My grandmother’s former neighbor, Zheng Baihua, would lead one group of escapees, while a second group would chance it a day later. She left with the first wave. To blend in with the people of Nanjing, they wore ragged clothes and shoes. To disguise her cherubic, youthful appearance from the Japanese patrols and gate sentries, she smeared ash over her face; her raven-black hair, she tied up in a dirty rag. She bent over as she walked and carried a walking stick, playing the elderly vagabond. She slipped out of the hospital compound, shuffling slowly toward the city’s southwestern gate and carrying nothing but a clean change of clothes bundled up in rags over one shoulder. The escapees dared not travel together, so they staggered their movements. If one of them was caught, there was nothing the others could do.

The morning of the escape, a pair of Japanese guards stood sentry on each side of a bridge at Shuixi Gate, watching for ex-soldiers and smugglers. My grandmother’s heart must have been pounding in her ears as she made the 50-yard walk past the guards. If a sentry searched her and found her change of clothes, or discovered a young woman’s face beneath the ash, all hope would have been lost. But her luck that day held, and she slowly made it out of the city and into the muddy brown countryside beyond.

The group had agreed to meet at a teahouse down the road, beyond the immediate sight of Japanese forces. When she arrived, she picked at a dry breakfast pastry and sipped tea, casting sidelong glances each time the door opened. The companions sat separately, eyes acknowledging each other as the next one entered. After the group had reassembled, they left one-by-one, heading further west toward safety. Only once they had made it past enemy lines did they gather, change clothes, and move as a group toward Wuhan, where the Nationalist government had decamped. Once they made it to Chinese-controlled territory, they celebrated by taking a group portrait in a small photography studio. Inscribed on the photograph was the date March 17, 1938, along with a spare caption: “Upon escaping danger in Nanjing, a group portrait.” Their good cheer would be short-lived: They soon learned that the second group from the hospital had been caught. The guards had been alerted once it was discovered that some of the staff had disappeared overnight.

Upon reaching Wuhan, my grandmother found work as a financial administrator at a government-run school for orphans. She wrote to her father in Shanghai to tell him that she had made it out of the city, and he immediately telegrammed an old classmate, a bank manager in Wuhan, to book her passage to Shanghai. She begrudgingly complied and steamed back down the mighty Yangtze River, passing Nanjing.

Once she had reached the French Concession, however, she could not tolerate waiting out the war. Against her father’s wishes, she booked a one-way voyage from Shanghai to Hanoi, Vietnam. From there, she made her way back into China, intent on reaching Chongqing, the new wartime capital. She was a young woman, traveling alone on foreign roads through treacherous terrain, relying on the most tenuous of acquaintances to help her move from Hanoi to Kunming to Guiyang, then by army transport up winding mountain roads to Chongqing. Still in her early 20s, she had passed through Japanese lines a third time, slipping out of occupied Shanghai, and taking a sea route to reach her mountain destination. In Chongqing, she worked as an administrator for the government-run orphanages that were overfilling with abandoned children. In the commemorative notebooks she kept, her friends, colleagues, and students hailed her as an “Iron Mulan” and a “savior of the children.”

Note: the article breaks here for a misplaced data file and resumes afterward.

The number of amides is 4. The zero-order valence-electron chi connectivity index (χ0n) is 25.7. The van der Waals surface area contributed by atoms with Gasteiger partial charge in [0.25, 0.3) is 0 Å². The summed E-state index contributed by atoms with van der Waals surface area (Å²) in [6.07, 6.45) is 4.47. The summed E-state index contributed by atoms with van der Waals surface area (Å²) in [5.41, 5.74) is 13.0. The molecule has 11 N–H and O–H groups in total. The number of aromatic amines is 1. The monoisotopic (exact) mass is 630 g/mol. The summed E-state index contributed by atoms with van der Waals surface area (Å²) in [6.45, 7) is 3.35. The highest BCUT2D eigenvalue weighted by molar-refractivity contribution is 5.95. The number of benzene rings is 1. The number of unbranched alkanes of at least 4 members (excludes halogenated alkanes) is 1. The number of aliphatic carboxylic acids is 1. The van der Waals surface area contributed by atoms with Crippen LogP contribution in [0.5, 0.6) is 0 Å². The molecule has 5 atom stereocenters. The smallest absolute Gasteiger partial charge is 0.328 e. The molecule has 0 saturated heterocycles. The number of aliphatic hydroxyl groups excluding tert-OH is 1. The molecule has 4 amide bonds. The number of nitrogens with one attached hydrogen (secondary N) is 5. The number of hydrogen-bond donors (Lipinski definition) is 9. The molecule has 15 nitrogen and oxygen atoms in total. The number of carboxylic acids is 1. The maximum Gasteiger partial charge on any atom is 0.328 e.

When news broke that the atomic bombs had dropped on Hiroshima and Nagasaki, it came as a great shock to my grandmother and her new husband, Zhou Qigang, a high official in the Nationalist government. With the war over, they moved with the government back to Nanjing for a short time. She could not settle back into her hometown for long, however, as the Chinese Communist revolution would eventually drive them to Taiwan.

In 1999, my grandmother and I visited Nanjing’s Confucius Temple district, where her extended family once lived. It had been 50 years since she had been back. In her eyes I saw a wistful yearning that something might remain of what she remembered. We stopped where her family’s stately compound once stood; she called the place Liu Hou Fu, or “the Estate of the Marquis of Liu.” (One of her ancestors may have been titled nobility in the Qing dynasty, which lasted from 1636 to 1912, and was brought to an end by China’s democratic revolution.) Alas, the estate was no more. What she left behind could only be summoned through imperfect recollection. Nanjing, a capital city of grand boulevards lined by ancient ginkgo trees and the emerging modernity of a fledgling republic, was replaced with horror and atrocity. A grand past and a hopeful vision for China's future had seemingly forever vanished.

Yet, in the life my grandmother built day by day after her escape from occupied Nanjing, 80 years ago today, she embodied the perseverance and spirit of a generation that endured and would not be conquered.